We describe here the syntax and the semantics of the parsers of streams of Camlp5. Streams are kinds of lazy lists. The parsers of these streams use recursive descendent method without backtracking, which is the most natural one in functional languages. In particular, parsers are normal functions.
Notice that the parsers have existed in OCaml since many years (the beginning of the 90ies), but some new features have been added in 2007 (lookahead, "no error" optimization, let..in statement and left factorization) in Camlp5 distribution. This chapter describes them also.
- Semantics of parsers
Parsers apply to values of type "Stream.t" defined in the module "Stream" of the standard library of OCaml. Like the type "list", the type "Stream.t" has a type parameter, indicating the type of its elements. They differ from the lists that they are lazy (the elements are evaluated as long as the parser need them for its actions), and imperative (parsers deletes their first elements when they take their parsing decisions): notice that purely functional parsers exist in Camlp5, where the corresponding streams are lazy and functional, the analyzed elements remaining in the initial stream and the semantic action returning the resulting stream together with the normal result, which allow natural limited backtrack but have the drawback that it is not easy to find the position of parsing errors when they happen.
Parsers of lazy+imperative streams, which are described here, use a method named "recursive descendent": they look at the first element, they decide what to do in function of its value, and continue the parsing with the remaining elements. Parsers can call other parsers, and can be recursive, like normal functions.
Actually, parsers are just pure syntactic sugar. When writing a parser in the syntax of the parser, Camlp5 transforms them into normal call to functions, use of patterns matchings and try..with statements. The pretty printer of Camlp5, by default, displays this expanded result, without syntax of parsers. A pretty printing kit, when added, can rebuild the parsers in their initial syntax and display it.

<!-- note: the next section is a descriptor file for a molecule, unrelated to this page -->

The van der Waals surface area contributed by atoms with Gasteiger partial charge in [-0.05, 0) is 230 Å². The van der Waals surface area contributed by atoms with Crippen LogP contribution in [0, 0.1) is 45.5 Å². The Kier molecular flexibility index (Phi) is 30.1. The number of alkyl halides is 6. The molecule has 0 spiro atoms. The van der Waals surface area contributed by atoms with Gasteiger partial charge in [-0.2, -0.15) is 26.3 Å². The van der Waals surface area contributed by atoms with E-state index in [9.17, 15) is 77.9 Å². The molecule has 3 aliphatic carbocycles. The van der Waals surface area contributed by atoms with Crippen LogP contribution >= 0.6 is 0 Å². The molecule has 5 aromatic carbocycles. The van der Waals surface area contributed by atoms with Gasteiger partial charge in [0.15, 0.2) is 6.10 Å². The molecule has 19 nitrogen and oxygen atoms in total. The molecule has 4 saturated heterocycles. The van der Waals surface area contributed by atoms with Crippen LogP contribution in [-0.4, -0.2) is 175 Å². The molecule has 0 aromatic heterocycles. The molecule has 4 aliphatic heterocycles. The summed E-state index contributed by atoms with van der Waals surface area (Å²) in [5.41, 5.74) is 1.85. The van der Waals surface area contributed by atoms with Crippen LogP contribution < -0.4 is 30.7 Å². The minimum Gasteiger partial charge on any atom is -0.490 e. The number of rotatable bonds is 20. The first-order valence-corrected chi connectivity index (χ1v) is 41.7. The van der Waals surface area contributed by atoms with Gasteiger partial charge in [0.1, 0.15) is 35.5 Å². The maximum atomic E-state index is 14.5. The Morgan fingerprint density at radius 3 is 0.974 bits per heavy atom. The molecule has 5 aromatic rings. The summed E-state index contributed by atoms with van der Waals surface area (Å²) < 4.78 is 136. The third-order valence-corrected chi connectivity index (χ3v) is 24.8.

The syntax of the parsers, when loading "pa_rp.cmo" (or already included in the command "camlp5r"), is the following:
expression ::= parser | match-with-parser parser ::= "parser" pos-opt "[" parser-cases "]" | "parser" pos-opt parser-case match-with-parser ::= "match" expression "with" parser parser-cases ::= parser-cases parser-case | <nothing> parser-case ::= "[:" stream-pattern ":]" pos-opt "->" expression stream-pattern ::= stream-patt-comp | stream-patt-comp ";" stream-patt-cont | "let" LIDENT "=" expression "in" stream-pattern | <nothing> stream-patt-cont ::= stream-patt-comp-err | stream-patt-comp-err ";" stream-patt-cont | "let" LIDENT "=" expression "in" stream-patt-cont stream-patt-comp-err ::= stream-patt-comp | stream-patt-comp "?" expression | stream-patt-comp "!" stream-patt-comp ::= "`" pattern | "`" pattern "when" expression | "?=" lookaheads | pattern "=" expression | pattern lookaheads ::= lookaheads "|" lookahead | lookahead lookahead ::= "[" patterns "]" patterns ::= patterns pattern | pattern pos-opt ::= pattern | <nothing>
The parsers are functions taking streams as parameter. Streams are
are values of type "
Stream.t a" for some type
a". It is possible to build streams using the
functions defined in the module "
Stream.from f" returns a stream built from the
f". To create a new stream element, the
f" is called with the current stream count,
starting with zero. The user function "
f" must return
Some <value>" for a value or
None" to specify the end of the stream.
Return a stream built from the list in the same order.
Return a stream of the characters of the string parameter.
Return a stream of the characters read from the input channel parameter.
Semantics of parsers
A parser, defined with the syntax "parser" above, is of type
Stream.t a -> b" where "a" is the type of the elements
of the streams and "b" the type of the result. The parser cases are
tested in the order they are defined until one of them applies. The
result is the semantic action of the parser case which applies. If
no parser case applies, the exception "
When testing a parser case, if the first stream pattern component
matches, all remaining stream pattern components of the stream
pattern must match also. If one does not match, the parser raises
the exception "
Stream.Error" which has a parameter of
type string: by default, this string is the empty string, but if the
stream pattern component which does not match is followed by a
question mark and an expression, this expression is evaluated and
given as parameter to "
In short, a parser can return with three ways:
- A normal result, of type "
b" for a parser of type "
Stream.t a -> b".
- Raising the exception "
- Raising the exception "
Fundamentally, the exception "
"this parser does not apply and no element have been removed from
the initial stream". This is a normal case when parsing: the parser
locally fails, but the parsing can continue.
Conversely, the exception "
Stream.Error" means that